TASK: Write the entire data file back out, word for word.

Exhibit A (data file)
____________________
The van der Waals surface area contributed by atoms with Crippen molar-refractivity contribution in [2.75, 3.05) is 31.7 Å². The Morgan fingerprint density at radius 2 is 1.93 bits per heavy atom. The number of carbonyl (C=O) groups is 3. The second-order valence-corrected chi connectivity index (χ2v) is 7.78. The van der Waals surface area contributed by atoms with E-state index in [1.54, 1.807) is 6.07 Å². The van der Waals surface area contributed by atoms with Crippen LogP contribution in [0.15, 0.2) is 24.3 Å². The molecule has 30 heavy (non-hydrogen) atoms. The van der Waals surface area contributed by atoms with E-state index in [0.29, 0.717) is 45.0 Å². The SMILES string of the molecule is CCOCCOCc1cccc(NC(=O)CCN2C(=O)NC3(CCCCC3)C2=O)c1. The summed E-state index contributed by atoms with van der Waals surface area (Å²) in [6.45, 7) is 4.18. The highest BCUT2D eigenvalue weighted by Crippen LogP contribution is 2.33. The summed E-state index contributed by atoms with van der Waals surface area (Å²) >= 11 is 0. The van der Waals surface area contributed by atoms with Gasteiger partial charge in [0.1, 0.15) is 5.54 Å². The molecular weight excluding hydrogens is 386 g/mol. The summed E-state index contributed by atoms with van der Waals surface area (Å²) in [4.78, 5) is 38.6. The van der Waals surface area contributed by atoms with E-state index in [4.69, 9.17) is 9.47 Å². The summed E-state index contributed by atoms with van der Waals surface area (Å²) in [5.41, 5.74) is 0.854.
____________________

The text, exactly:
The van der Waals surface area contributed by atoms with Crippen molar-refractivity contribution in [2.75, 3.05) is 31.7 Å². The Morgan fingerprint density at radius 2 is 1.93 bits per heavy atom. The number of carbonyl (C=O) groups is 3. The second-order valence-corrected chi connectivity index (χ2v) is 7.78. The van der Waals surface area contributed by atoms with E-state index in [1.54, 1.807) is 6.07 Å². The van der Waals surface area contributed by atoms with Crippen LogP contribution in [0.15, 0.2) is 24.3 Å². The molecule has 30 heavy (non-hydrogen) atoms. The van der Waals surface area contributed by atoms with E-state index in [0.29, 0.717) is 45.0 Å². The SMILES string of the molecule is CCOCCOCc1cccc(NC(=O)CCN2C(=O)NC3(CCCCC3)C2=O)c1. The summed E-state index contributed by atoms with van der Waals surface area (Å²) in [6.45, 7) is 4.18. The highest BCUT2D eigenvalue weighted by Crippen LogP contribution is 2.33. The summed E-state index contributed by atoms with van der Waals surface area (Å²) >= 11 is 0. The van der Waals surface area contributed by atoms with Gasteiger partial charge in [0.1, 0.15) is 5.54 Å². The molecular weight excluding hydrogens is 386 g/mol. The summed E-state index contributed by atoms with van der Waals surface area (Å²) in [4.78, 5) is 38.6. The van der Waals surface area contributed by atoms with E-state index in [4.69, 9.17) is 9.47 Å². The summed E-state index contributed by atoms with van der Waals surface area (Å²) in [5.41, 5.74) is 0.854.